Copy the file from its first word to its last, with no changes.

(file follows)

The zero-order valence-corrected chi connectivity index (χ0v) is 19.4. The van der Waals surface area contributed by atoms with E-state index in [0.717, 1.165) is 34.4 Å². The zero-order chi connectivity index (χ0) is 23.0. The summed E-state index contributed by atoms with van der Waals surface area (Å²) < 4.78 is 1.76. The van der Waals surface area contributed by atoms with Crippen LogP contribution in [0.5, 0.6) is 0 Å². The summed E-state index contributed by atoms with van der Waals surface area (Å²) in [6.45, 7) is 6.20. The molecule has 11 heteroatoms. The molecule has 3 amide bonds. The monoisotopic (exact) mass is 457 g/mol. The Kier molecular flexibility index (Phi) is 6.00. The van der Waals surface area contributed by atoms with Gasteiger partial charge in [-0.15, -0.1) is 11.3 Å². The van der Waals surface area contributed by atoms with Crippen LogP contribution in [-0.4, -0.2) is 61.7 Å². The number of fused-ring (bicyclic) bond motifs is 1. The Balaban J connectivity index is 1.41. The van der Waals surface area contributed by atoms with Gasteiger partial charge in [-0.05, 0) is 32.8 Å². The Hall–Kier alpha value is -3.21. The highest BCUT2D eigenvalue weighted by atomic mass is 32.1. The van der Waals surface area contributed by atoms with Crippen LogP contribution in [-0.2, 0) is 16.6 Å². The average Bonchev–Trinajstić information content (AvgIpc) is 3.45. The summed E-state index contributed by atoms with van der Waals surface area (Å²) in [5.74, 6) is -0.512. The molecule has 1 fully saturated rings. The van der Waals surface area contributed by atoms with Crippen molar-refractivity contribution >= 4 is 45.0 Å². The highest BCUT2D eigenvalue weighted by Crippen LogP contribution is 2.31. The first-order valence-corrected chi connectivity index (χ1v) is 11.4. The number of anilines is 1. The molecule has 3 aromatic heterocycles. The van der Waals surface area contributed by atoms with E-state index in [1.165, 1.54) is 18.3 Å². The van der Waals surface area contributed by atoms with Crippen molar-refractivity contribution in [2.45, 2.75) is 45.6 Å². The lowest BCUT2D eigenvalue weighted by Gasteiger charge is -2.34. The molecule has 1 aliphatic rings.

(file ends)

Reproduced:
The zero-order valence-corrected chi connectivity index (χ0v) is 19.4. The van der Waals surface area contributed by atoms with E-state index in [0.717, 1.165) is 34.4 Å². The zero-order chi connectivity index (χ0) is 23.0. The summed E-state index contributed by atoms with van der Waals surface area (Å²) < 4.78 is 1.76. The van der Waals surface area contributed by atoms with Crippen LogP contribution in [0.5, 0.6) is 0 Å². The summed E-state index contributed by atoms with van der Waals surface area (Å²) in [6.45, 7) is 6.20. The molecule has 11 heteroatoms. The molecule has 3 amide bonds. The monoisotopic (exact) mass is 457 g/mol. The Kier molecular flexibility index (Phi) is 6.00. The van der Waals surface area contributed by atoms with Gasteiger partial charge in [-0.15, -0.1) is 11.3 Å². The van der Waals surface area contributed by atoms with Crippen LogP contribution in [-0.4, -0.2) is 61.7 Å². The number of fused-ring (bicyclic) bond motifs is 1. The Balaban J connectivity index is 1.41. The van der Waals surface area contributed by atoms with Gasteiger partial charge in [-0.05, 0) is 32.8 Å². The Hall–Kier alpha value is -3.21. The highest BCUT2D eigenvalue weighted by atomic mass is 32.1. The van der Waals surface area contributed by atoms with Crippen LogP contribution in [-0.2, 0) is 16.6 Å². The average Bonchev–Trinajstić information content (AvgIpc) is 3.45. The summed E-state index contributed by atoms with van der Waals surface area (Å²) in [5.74, 6) is -0.512. The molecule has 1 fully saturated rings. The van der Waals surface area contributed by atoms with Crippen molar-refractivity contribution >= 4 is 45.0 Å². The highest BCUT2D eigenvalue weighted by Crippen LogP contribution is 2.31. The first-order valence-corrected chi connectivity index (χ1v) is 11.4. The number of anilines is 1. The molecule has 3 aromatic heterocycles. The van der Waals surface area contributed by atoms with E-state index in [1.165, 1.54) is 18.3 Å². The van der Waals surface area contributed by atoms with Crippen molar-refractivity contribution in [2.45, 2.75) is 45.6 Å². The lowest BCUT2D eigenvalue weighted by Gasteiger charge is -2.34. The molecule has 1 aliphatic rings.